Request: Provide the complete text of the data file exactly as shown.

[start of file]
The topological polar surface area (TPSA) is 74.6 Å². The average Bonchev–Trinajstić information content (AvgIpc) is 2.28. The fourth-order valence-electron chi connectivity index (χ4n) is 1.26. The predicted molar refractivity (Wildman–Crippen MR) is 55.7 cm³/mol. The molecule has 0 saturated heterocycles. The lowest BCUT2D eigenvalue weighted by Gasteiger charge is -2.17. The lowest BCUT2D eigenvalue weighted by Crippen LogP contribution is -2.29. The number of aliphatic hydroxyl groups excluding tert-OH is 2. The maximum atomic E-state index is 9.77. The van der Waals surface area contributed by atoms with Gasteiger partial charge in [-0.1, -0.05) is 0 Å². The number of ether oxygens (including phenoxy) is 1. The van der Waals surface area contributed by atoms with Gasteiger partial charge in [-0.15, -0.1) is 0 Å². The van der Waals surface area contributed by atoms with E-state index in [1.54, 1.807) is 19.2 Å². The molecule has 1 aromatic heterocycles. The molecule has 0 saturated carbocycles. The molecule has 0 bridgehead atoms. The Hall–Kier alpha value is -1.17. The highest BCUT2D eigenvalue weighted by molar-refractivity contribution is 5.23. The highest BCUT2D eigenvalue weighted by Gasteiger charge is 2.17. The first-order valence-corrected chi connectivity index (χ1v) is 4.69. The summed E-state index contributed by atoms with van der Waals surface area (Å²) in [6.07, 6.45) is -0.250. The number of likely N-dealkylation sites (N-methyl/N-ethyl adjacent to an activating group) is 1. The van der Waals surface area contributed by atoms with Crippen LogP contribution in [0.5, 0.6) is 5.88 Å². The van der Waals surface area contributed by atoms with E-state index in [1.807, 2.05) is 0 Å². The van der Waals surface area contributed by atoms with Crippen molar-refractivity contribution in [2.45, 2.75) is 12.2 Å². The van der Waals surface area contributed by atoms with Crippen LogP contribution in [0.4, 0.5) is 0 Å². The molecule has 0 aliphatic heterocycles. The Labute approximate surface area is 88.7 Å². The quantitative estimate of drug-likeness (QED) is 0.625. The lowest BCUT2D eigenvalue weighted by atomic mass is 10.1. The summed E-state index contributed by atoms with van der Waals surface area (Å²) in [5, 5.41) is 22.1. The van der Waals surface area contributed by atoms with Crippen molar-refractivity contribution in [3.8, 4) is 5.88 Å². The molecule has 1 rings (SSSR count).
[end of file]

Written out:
The topological polar surface area (TPSA) is 74.6 Å². The average Bonchev–Trinajstić information content (AvgIpc) is 2.28. The fourth-order valence-electron chi connectivity index (χ4n) is 1.26. The predicted molar refractivity (Wildman–Crippen MR) is 55.7 cm³/mol. The molecule has 0 saturated heterocycles. The lowest BCUT2D eigenvalue weighted by Gasteiger charge is -2.17. The lowest BCUT2D eigenvalue weighted by Crippen LogP contribution is -2.29. The number of aliphatic hydroxyl groups excluding tert-OH is 2. The maximum atomic E-state index is 9.77. The van der Waals surface area contributed by atoms with Gasteiger partial charge in [-0.1, -0.05) is 0 Å². The number of ether oxygens (including phenoxy) is 1. The van der Waals surface area contributed by atoms with Gasteiger partial charge in [-0.15, -0.1) is 0 Å². The van der Waals surface area contributed by atoms with E-state index in [1.54, 1.807) is 19.2 Å². The molecule has 1 aromatic heterocycles. The molecule has 0 saturated carbocycles. The molecule has 0 bridgehead atoms. The Hall–Kier alpha value is -1.17. The highest BCUT2D eigenvalue weighted by molar-refractivity contribution is 5.23. The highest BCUT2D eigenvalue weighted by Gasteiger charge is 2.17. The first-order valence-corrected chi connectivity index (χ1v) is 4.69. The summed E-state index contributed by atoms with van der Waals surface area (Å²) in [6.07, 6.45) is -0.250. The number of likely N-dealkylation sites (N-methyl/N-ethyl adjacent to an activating group) is 1. The van der Waals surface area contributed by atoms with Crippen LogP contribution in [0.5, 0.6) is 5.88 Å². The van der Waals surface area contributed by atoms with E-state index in [1.807, 2.05) is 0 Å². The van der Waals surface area contributed by atoms with Crippen molar-refractivity contribution in [2.45, 2.75) is 12.2 Å². The van der Waals surface area contributed by atoms with Crippen LogP contribution in [0.4, 0.5) is 0 Å². The molecule has 0 aliphatic heterocycles. The Labute approximate surface area is 88.7 Å². The quantitative estimate of drug-likeness (QED) is 0.625. The lowest BCUT2D eigenvalue weighted by atomic mass is 10.1. The summed E-state index contributed by atoms with van der Waals surface area (Å²) in [5, 5.41) is 22.1. The van der Waals surface area contributed by atoms with Crippen molar-refractivity contribution in [3.8, 4) is 5.88 Å². The molecule has 1 rings (SSSR count).